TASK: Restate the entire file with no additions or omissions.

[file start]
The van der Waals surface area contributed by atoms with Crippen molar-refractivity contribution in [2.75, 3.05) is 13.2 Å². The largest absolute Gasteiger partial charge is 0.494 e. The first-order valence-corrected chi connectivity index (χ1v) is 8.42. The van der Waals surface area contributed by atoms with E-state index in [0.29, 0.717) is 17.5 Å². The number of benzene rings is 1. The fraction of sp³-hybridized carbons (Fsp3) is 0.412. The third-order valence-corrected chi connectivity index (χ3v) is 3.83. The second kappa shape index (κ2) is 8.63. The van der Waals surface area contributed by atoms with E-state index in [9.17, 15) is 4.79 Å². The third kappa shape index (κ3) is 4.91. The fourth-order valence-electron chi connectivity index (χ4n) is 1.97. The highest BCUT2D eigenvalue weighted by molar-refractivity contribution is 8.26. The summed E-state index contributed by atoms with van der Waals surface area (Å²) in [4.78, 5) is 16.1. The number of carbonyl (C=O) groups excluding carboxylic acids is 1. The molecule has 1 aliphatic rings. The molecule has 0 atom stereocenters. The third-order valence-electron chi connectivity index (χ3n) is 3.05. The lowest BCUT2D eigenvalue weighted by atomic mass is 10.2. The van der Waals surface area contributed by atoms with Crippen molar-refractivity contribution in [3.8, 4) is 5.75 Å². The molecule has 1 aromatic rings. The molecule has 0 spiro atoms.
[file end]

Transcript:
The van der Waals surface area contributed by atoms with Crippen molar-refractivity contribution in [2.75, 3.05) is 13.2 Å². The largest absolute Gasteiger partial charge is 0.494 e. The first-order valence-corrected chi connectivity index (χ1v) is 8.42. The van der Waals surface area contributed by atoms with E-state index in [0.29, 0.717) is 17.5 Å². The number of benzene rings is 1. The fraction of sp³-hybridized carbons (Fsp3) is 0.412. The third-order valence-corrected chi connectivity index (χ3v) is 3.83. The second kappa shape index (κ2) is 8.63. The van der Waals surface area contributed by atoms with E-state index in [9.17, 15) is 4.79 Å². The third kappa shape index (κ3) is 4.91. The fourth-order valence-electron chi connectivity index (χ4n) is 1.97. The highest BCUT2D eigenvalue weighted by molar-refractivity contribution is 8.26. The summed E-state index contributed by atoms with van der Waals surface area (Å²) in [4.78, 5) is 16.1. The number of carbonyl (C=O) groups excluding carboxylic acids is 1. The molecule has 1 aliphatic rings. The molecule has 0 atom stereocenters. The third-order valence-electron chi connectivity index (χ3n) is 3.05. The lowest BCUT2D eigenvalue weighted by atomic mass is 10.2. The van der Waals surface area contributed by atoms with Crippen molar-refractivity contribution in [3.8, 4) is 5.75 Å². The molecule has 1 aromatic rings. The molecule has 0 spiro atoms.